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1. Jadeveon Clowney, South Carolina
The most freakish talent in the draft, Clowney has the upside to emerge into one of this decade’s premiere pass rushers. He explodes off the snap and has tremendous closing speed. He doesn’t just make the players around him better, but he also makes big plays as a rusher and run defender. He has a giant wingspan and consistently knocks down passes at the line of scrimmage. Teams would not block him with just one player. He would routinely require a back or tight end to chip him. Clowney is great at containing the outside, forcing ball carries to cut inside. In conclusion, Clowney is one of the elite talents of this year‘s class. His combination of size (6-foot-5, 275 pounds) and athleticism doesn‘t come around very often. The impact he’ll have early in his career could measure up with Jevon Kearse, who Clowney resembles.
2. Kony Ealy, Missouri
Ealy explodes off the snap. He displays good pursuit, hunting down whoever possesses the ball. He has a good pass-rushing repertoire, as he’s capable of making a move to the inside or accelerating around the edge. He also disrupts the running game, crashing down and making the stop. While his size compares with many 3-4 outside linebackers, Ealy lacks the athleticism (and comfort) to play in space. Overall, Ealy is a three-down player suited best to play in the 4-3, where he can be a hand in the dirt defensive end.
3. Dominique Easley, Florida
During his college career, Easley played both defensive end and tackle. He is a terrific athlete for his size (6-foot-2, 282 pounds), exhibiting the movement skills to even standup. In many ways, he’s not so different from Green Bay defensive lineman Datone Jones, who went in the first round of last year’s draft. He gets good penetration against the run and uses his power to overwhelm tackles. Easley tore his ACL for the second time in three seasons last September. The injury took away any opportunity he may have had to shine during the pre-draft process. Despite the injury, Easley displays the versatility, athleticism, and power to be a frontline player in a 4-3 defense. He may not contribute immediately, but his long-term outlook is bright should he recover from his recent injury.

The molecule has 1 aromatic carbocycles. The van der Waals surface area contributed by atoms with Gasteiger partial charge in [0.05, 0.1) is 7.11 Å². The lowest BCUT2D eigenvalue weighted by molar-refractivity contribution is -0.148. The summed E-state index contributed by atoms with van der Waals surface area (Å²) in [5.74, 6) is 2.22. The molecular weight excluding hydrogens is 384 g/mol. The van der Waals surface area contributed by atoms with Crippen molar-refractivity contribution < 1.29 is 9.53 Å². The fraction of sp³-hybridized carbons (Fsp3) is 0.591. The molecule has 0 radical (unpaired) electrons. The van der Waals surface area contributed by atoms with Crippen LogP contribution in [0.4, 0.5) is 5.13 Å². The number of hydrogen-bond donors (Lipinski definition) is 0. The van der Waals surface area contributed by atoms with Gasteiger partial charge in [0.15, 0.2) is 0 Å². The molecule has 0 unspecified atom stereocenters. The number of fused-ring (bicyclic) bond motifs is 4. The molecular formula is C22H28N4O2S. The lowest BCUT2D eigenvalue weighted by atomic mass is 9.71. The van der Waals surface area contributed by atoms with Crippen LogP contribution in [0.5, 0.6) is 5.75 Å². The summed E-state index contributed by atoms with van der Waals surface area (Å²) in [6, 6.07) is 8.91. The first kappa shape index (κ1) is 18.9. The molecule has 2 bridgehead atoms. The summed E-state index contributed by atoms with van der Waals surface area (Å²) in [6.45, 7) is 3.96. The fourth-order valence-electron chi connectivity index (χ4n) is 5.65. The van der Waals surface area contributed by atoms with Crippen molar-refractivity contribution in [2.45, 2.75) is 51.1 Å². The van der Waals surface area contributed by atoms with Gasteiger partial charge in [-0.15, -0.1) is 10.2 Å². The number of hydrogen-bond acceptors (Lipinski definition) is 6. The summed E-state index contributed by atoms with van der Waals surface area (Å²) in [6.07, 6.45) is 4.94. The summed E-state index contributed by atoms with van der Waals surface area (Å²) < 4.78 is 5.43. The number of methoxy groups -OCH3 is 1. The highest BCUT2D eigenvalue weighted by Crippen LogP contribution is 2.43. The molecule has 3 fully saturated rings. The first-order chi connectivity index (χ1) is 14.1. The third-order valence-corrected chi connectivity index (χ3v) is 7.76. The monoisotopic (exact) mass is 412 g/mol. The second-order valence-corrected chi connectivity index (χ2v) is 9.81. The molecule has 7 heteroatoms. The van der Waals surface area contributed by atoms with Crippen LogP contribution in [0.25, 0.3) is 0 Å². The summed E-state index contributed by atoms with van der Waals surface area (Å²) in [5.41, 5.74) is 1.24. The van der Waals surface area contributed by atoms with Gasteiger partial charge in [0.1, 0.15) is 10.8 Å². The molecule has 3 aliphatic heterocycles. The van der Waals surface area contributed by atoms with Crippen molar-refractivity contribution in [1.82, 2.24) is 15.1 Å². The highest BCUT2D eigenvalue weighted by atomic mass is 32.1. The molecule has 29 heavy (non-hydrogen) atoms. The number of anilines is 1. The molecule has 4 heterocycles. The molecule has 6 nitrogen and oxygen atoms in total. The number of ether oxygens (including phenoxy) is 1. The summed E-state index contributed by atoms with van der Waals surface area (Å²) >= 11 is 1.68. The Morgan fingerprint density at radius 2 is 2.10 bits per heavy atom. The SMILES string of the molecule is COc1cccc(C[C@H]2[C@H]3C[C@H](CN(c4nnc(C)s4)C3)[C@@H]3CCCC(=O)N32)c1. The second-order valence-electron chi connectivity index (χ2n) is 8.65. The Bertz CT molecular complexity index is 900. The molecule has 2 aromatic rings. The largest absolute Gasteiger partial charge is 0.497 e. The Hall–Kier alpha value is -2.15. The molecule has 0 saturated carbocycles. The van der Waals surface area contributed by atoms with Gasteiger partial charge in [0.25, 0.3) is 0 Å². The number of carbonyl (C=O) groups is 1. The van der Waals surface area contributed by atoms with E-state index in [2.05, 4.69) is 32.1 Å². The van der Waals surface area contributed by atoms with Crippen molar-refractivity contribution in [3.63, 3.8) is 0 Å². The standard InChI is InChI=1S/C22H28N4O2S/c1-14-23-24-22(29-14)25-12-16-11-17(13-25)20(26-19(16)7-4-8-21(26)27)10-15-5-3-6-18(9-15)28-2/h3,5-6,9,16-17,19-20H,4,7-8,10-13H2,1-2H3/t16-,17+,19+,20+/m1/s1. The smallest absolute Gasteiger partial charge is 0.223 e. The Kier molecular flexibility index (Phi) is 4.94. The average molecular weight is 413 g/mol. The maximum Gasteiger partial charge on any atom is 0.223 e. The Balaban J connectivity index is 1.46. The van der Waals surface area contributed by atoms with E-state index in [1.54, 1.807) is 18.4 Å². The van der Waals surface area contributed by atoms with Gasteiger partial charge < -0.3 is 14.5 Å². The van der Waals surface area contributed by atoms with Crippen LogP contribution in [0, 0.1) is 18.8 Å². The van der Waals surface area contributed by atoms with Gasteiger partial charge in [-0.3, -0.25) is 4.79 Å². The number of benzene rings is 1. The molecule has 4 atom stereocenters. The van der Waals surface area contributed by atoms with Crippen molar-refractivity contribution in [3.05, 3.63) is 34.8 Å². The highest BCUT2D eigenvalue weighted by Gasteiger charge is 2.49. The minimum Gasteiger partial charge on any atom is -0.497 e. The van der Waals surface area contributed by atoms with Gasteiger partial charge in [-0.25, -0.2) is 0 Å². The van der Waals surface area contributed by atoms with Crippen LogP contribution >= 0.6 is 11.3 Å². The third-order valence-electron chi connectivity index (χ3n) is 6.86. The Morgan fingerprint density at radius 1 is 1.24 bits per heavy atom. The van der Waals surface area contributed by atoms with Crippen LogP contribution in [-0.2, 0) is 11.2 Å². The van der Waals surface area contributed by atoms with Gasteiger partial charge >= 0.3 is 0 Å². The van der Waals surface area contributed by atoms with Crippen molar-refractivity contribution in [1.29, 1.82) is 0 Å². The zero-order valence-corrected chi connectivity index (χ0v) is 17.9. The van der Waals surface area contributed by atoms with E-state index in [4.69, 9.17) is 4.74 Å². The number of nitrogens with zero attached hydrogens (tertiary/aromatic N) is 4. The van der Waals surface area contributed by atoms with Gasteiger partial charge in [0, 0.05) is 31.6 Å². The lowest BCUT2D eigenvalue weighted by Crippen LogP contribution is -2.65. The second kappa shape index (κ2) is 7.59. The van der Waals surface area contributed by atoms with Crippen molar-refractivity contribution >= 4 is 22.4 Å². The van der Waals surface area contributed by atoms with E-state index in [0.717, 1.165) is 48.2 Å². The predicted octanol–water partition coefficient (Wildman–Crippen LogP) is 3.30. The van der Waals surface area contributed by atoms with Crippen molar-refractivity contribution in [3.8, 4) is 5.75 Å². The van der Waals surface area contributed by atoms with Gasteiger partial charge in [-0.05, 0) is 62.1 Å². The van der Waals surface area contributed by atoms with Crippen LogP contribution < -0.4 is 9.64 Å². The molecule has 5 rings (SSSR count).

4. Cassius Marsh, UCLA
Marsh played the five-technique in UCLA’s base 34 defense, but he’s unlikely to play anything but defensive end in a 4-3 as a pro. Standing 6-foot-4, he has the frame to add 10-15 pounds to his already 253. He’s an incredibly powerful player, with a quick but violent punch. He also does a nice job of disengaging from blocks. The team that drafts him will be getting an intense player, who hustles on every play and displays enough athleticism to develop into a potential starter.
5. Kareem Martin, North Carolina
Martin was a three-year starter at North Carolina, showing production as a pass rusher. In addition, he‘s a competent run defender, wrapping up ball carriers and preventing them from getting around the corner. Martin needs to cleanup some technique issues, but he has the athleticism and size to develop into a three-down defensive end.
6. Scott Crichton, Oregon State
A productive three-year starter, Crichton has all the physical tools to develop into a starting NFL defensive end. He explodes off the ball and does a fine job of closing in on his target. He is able to disrupt both the run and pass, though he struggles to get off blocks.
7. Demarcus Lawrence, Boise State
Some teams will likely ask Lawrence (251 pounds) to bulk up. He lacks the ideal strength to take on blockers, but is explosive with his hand in the dirt. His athleticism is very mediocre standing up, so it’s unlikely he’ll make the transition to pro linebacker.
8. Michael Sam, Missouri
The 2013 SEC Defensive Player of the Year, Sam lacks the athleticism go from college defensive end to pro outside linebacker. However, he also lacks the size to be an every-down defensive end. What he does well is rush the quarterback. He’s quick off the ball and does a good job of disengaging from blocks. Because of his underwhelming size and speed combination, Sam’s best role is as a third-down pass rush specialist.
9. Ben Gardner, Stanford
Given his status as a three-year starter on one of college football’s most intense defenses, it was somewhat shocking the NFL didn’t invite Gardner to the combine. The Stanford prospect is a good, not great athlete. He demonstrates the ability to get off the ball fast and displays good effort in hunting down quarterbacks. A pectoral injury ended his season midway through.
10. Aaron Lynch, South Florida
As a freshman at Notre Dame, Lynch emerged as one of college football‘s top underclassman. In the spring of 2012, he transferred from Notre Dame to South Florida where he failed to re-ignite some of the magic from his freshman year. Lynch is incredibly talented, though, with the ideal measurables (34-inch arms) to develop into an NFL starter. His focus and consistency are major red flags, however. He is a developmental prospect.
Best of the Rest
Darryl Cato-Bishop, North Carolina State
Tevin Mims, South Florida
Chaz Sutton, South Carolina
Ethan Westbrooks, West Texas A&M
Chris Whaley, Texas